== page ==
November Security News Roundup
In the following roundup of the latest security news, read how a team of researchers from North Carolina State University discovered security flaws in Google's Android OS and how seven popular open source applications and products contain vulnerabilities that hackers could potentially exploit.
New Study Details Security Flaws in Google’s Android OS
While Apple’s iOS7 may not be as popular with the crowd that likes to hack and tweak their phone’s software to their hearts’ content, the lockdown that the Cupertino-based titan puts on its phones does ensure a level of security not found in Google’s Android OS, as a recent study from North Carolina State University details.
Rachel Metz of MIT Technology Review reports on the new study and writes that “changes manufacturers made to the stock Android software were responsible for more than 60 percent of the security flaws uncovered in phones from different handset companies.” Metz got a chance to speak to one of the study’s authors, who said the university’s findings show that phone vendors, operating under “constant pressure to bring new software features to market,” end up letting security fall by the wayside.
From the MIT Technology Review story:
Overall, researchers determined that between 65 percent and 85 percent of the 177 security vulnerabilities on the Samsung, HTC, and LG smartphones originated from manufacturer customizations; 38 percent of the 16 weaknesses encountered on the Sony smartphones came from that source.
On a related front, the following Bloomberg News interview with Adam Ely, COO and cofounder of mobile security firm Bluebox, discusses how “a simple programming mistake within the Android operating system” could potentially be exploited by hackers in the roughly nine hundred million Android devices in the marketplace. Couple this information with the news that came out of North Carolina State University, and you have a very compromised mobile ecosystem.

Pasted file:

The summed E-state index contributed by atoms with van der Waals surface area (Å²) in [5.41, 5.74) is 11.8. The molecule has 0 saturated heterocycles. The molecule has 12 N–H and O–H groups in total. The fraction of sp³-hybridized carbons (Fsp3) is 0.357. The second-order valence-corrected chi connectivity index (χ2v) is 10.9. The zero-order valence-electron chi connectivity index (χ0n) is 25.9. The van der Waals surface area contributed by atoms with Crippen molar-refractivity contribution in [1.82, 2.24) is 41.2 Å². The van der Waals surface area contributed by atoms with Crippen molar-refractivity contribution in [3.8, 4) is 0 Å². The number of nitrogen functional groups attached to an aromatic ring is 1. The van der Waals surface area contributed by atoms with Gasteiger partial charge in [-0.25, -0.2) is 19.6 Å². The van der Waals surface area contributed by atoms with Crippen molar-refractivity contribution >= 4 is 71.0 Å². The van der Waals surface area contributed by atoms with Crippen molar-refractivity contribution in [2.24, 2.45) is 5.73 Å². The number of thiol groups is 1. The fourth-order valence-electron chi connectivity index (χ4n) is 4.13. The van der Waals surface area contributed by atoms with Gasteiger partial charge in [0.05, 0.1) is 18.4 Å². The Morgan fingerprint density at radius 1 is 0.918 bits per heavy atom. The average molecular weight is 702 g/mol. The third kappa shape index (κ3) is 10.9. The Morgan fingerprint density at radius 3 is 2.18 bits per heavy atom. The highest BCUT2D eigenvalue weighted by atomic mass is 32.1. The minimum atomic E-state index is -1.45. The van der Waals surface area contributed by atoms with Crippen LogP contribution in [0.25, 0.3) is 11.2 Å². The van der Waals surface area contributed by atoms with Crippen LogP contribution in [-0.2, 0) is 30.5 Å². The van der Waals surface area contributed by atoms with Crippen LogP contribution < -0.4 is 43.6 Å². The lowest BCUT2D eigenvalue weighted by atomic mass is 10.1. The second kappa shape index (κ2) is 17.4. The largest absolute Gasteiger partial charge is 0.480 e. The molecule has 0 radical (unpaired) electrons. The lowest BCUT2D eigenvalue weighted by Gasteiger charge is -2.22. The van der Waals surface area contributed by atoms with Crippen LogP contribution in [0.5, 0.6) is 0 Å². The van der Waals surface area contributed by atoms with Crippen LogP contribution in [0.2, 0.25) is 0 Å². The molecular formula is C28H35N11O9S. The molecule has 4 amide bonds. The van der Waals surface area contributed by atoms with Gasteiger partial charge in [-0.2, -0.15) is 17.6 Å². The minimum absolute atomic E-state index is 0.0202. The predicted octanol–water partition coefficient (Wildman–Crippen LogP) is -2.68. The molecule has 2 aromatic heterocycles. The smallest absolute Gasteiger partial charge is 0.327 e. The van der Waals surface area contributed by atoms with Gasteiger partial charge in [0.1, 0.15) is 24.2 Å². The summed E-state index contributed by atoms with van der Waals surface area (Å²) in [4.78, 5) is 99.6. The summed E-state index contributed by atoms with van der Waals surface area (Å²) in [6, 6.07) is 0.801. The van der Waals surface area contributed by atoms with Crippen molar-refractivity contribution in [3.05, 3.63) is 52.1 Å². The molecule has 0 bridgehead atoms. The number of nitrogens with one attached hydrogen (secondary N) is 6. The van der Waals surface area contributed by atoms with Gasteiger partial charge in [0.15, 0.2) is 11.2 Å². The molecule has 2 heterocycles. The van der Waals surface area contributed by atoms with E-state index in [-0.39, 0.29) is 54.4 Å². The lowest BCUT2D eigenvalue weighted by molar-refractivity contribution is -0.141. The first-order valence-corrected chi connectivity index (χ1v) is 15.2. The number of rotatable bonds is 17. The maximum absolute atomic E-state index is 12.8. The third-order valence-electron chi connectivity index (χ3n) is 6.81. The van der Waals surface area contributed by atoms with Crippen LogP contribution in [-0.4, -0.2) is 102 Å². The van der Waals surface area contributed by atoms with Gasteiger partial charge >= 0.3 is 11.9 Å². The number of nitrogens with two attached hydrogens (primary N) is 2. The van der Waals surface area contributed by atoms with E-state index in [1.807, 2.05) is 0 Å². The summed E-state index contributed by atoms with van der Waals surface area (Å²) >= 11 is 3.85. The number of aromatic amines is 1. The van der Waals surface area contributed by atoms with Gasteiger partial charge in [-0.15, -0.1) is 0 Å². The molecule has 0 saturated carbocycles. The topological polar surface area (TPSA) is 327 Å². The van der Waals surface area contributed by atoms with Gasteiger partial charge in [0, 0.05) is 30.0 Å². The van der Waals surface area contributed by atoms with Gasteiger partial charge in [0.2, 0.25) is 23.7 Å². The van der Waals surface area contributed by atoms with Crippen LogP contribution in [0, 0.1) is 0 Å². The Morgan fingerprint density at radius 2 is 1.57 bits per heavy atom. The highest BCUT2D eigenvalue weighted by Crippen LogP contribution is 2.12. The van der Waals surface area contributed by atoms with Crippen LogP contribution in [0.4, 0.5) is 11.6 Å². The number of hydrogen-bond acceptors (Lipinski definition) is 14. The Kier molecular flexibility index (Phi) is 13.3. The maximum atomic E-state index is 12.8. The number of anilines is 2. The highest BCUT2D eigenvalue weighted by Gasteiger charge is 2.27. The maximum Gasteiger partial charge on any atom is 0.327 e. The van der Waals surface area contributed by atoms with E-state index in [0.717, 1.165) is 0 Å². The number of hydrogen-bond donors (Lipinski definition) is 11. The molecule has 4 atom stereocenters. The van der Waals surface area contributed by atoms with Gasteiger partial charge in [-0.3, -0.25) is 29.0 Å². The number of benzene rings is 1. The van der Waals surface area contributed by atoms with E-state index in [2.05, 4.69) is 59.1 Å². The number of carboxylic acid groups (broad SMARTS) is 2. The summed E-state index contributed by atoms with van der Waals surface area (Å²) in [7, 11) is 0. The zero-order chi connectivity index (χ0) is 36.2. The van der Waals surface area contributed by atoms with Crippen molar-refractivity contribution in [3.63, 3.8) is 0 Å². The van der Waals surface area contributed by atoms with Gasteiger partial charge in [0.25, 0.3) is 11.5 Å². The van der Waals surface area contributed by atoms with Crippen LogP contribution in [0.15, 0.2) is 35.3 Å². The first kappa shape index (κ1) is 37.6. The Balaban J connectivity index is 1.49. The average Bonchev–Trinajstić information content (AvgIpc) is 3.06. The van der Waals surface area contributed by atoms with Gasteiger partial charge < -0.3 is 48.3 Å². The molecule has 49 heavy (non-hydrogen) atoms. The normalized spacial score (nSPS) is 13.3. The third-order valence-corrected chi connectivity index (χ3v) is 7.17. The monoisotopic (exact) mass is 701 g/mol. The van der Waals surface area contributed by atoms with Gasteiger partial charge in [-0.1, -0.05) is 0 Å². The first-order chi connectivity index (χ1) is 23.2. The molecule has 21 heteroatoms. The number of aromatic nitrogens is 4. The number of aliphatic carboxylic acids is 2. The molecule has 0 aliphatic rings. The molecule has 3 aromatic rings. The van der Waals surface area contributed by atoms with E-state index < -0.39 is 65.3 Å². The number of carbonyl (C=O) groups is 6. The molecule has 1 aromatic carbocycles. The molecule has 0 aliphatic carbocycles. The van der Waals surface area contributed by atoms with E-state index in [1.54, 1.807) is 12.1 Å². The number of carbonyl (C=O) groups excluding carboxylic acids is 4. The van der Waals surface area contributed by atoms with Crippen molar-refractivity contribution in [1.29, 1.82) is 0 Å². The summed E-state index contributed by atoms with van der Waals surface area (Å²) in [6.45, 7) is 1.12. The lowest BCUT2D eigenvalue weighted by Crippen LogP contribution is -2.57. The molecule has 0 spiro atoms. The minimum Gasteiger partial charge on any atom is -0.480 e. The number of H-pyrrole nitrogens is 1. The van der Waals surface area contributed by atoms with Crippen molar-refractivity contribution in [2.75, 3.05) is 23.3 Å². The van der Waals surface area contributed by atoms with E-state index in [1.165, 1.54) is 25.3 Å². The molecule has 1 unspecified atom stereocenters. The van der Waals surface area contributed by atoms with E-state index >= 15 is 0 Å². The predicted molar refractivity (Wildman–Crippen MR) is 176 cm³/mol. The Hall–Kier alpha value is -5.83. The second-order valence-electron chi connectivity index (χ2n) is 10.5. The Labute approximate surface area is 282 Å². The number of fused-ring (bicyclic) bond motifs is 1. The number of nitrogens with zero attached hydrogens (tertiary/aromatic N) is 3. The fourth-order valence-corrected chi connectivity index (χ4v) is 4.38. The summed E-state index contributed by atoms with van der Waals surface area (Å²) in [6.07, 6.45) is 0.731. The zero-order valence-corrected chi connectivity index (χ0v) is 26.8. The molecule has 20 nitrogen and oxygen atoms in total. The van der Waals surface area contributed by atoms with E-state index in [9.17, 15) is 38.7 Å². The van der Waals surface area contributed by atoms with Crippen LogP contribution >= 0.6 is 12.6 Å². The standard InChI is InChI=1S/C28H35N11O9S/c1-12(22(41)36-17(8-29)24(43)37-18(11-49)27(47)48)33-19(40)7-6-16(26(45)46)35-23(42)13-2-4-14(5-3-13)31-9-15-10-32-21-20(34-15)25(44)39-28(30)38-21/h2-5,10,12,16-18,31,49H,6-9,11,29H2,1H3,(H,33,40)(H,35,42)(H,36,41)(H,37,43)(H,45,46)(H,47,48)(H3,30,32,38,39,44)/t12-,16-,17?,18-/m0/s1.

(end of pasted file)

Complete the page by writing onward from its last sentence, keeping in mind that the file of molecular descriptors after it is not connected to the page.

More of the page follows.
Researchers Find Vulnerabilities in Seven Open Source Applications and Products
If you think that just because you work with open source software you are playing with code that is safe from malicious tampering, you might want to think again. According to a recent story from IDG News Service, a team from the security firm Rapid7 “recently found and reported vulnerabilities in seven popular open-source software applications."
Rapid7 discovered problems in the following six applications and products “that could allow remote-authenticated attackers to execute commands” in the services’ operating systems: Moodle, vTiger, Zabbiz, ISPConfig, OpenMediaVault, and NAS4Free. In addition, a vulnerability found in Openbravo ERP "could allow an attacker to read arbitrary files from the file system with the permissions of the user running the application."
From IDG News Service, via PCWorld:
In the process of disclosing the identified security issues to the relevant software projects, Rapid7 found that many of them did not follow common industry practices when it came to handling vulnerability reports and working with security researchers.